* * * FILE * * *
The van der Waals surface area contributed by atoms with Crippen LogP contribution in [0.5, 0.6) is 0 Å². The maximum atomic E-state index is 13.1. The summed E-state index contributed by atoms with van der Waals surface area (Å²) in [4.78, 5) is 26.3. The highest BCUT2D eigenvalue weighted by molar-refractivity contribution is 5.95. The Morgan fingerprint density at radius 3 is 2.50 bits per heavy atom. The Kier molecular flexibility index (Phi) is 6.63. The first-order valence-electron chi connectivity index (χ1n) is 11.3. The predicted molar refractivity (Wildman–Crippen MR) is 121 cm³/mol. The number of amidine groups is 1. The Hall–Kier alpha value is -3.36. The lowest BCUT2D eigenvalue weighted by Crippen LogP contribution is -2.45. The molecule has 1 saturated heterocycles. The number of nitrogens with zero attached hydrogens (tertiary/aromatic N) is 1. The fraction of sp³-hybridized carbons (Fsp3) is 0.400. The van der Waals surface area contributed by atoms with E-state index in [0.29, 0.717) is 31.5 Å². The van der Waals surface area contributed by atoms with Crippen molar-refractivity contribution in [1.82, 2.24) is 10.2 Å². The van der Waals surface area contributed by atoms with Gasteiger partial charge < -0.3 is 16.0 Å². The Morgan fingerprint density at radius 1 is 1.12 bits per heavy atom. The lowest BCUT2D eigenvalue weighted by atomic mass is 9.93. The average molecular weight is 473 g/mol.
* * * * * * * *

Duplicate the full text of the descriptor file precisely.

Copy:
The van der Waals surface area contributed by atoms with Crippen LogP contribution in [0.5, 0.6) is 0 Å². The maximum atomic E-state index is 13.1. The summed E-state index contributed by atoms with van der Waals surface area (Å²) in [4.78, 5) is 26.3. The highest BCUT2D eigenvalue weighted by molar-refractivity contribution is 5.95. The Morgan fingerprint density at radius 3 is 2.50 bits per heavy atom. The Kier molecular flexibility index (Phi) is 6.63. The first-order valence-electron chi connectivity index (χ1n) is 11.3. The predicted molar refractivity (Wildman–Crippen MR) is 121 cm³/mol. The number of amidine groups is 1. The Hall–Kier alpha value is -3.36. The lowest BCUT2D eigenvalue weighted by Crippen LogP contribution is -2.45. The molecule has 1 saturated heterocycles. The number of nitrogens with zero attached hydrogens (tertiary/aromatic N) is 1. The fraction of sp³-hybridized carbons (Fsp3) is 0.400. The van der Waals surface area contributed by atoms with E-state index in [0.29, 0.717) is 31.5 Å². The van der Waals surface area contributed by atoms with Crippen molar-refractivity contribution in [1.82, 2.24) is 10.2 Å². The van der Waals surface area contributed by atoms with Gasteiger partial charge < -0.3 is 16.0 Å². The Morgan fingerprint density at radius 1 is 1.12 bits per heavy atom. The lowest BCUT2D eigenvalue weighted by atomic mass is 9.93. The average molecular weight is 473 g/mol.